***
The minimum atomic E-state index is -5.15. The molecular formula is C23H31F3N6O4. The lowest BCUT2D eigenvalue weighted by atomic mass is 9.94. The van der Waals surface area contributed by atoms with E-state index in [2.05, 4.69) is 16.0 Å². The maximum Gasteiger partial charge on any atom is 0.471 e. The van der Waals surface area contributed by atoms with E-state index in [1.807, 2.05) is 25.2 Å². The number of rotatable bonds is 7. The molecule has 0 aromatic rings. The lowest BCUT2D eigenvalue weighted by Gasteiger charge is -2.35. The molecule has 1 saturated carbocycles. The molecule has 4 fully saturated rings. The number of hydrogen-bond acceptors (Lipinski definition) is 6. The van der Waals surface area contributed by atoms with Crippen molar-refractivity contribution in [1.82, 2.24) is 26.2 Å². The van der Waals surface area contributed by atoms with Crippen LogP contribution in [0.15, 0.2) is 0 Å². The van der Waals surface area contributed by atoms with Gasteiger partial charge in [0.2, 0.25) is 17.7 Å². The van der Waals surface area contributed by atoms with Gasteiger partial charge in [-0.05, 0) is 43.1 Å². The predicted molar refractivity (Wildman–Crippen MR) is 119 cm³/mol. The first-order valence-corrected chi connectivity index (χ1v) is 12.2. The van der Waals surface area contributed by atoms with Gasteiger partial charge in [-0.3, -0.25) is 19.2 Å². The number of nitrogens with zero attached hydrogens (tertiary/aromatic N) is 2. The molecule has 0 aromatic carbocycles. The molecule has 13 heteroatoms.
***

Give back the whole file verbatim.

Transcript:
The minimum atomic E-state index is -5.15. The molecular formula is C23H31F3N6O4. The lowest BCUT2D eigenvalue weighted by atomic mass is 9.94. The van der Waals surface area contributed by atoms with E-state index in [2.05, 4.69) is 16.0 Å². The maximum Gasteiger partial charge on any atom is 0.471 e. The van der Waals surface area contributed by atoms with E-state index in [1.807, 2.05) is 25.2 Å². The number of rotatable bonds is 7. The molecule has 0 aromatic rings. The lowest BCUT2D eigenvalue weighted by Gasteiger charge is -2.35. The molecule has 1 saturated carbocycles. The molecule has 4 fully saturated rings. The number of hydrogen-bond acceptors (Lipinski definition) is 6. The van der Waals surface area contributed by atoms with Crippen molar-refractivity contribution in [1.82, 2.24) is 26.2 Å². The van der Waals surface area contributed by atoms with Crippen LogP contribution in [0.15, 0.2) is 0 Å². The van der Waals surface area contributed by atoms with Gasteiger partial charge in [0.2, 0.25) is 17.7 Å². The van der Waals surface area contributed by atoms with Gasteiger partial charge in [-0.05, 0) is 43.1 Å². The predicted molar refractivity (Wildman–Crippen MR) is 119 cm³/mol. The first-order valence-corrected chi connectivity index (χ1v) is 12.2. The van der Waals surface area contributed by atoms with Gasteiger partial charge in [-0.3, -0.25) is 19.2 Å². The number of nitrogens with zero attached hydrogens (tertiary/aromatic N) is 2. The molecule has 0 aromatic carbocycles. The molecule has 13 heteroatoms.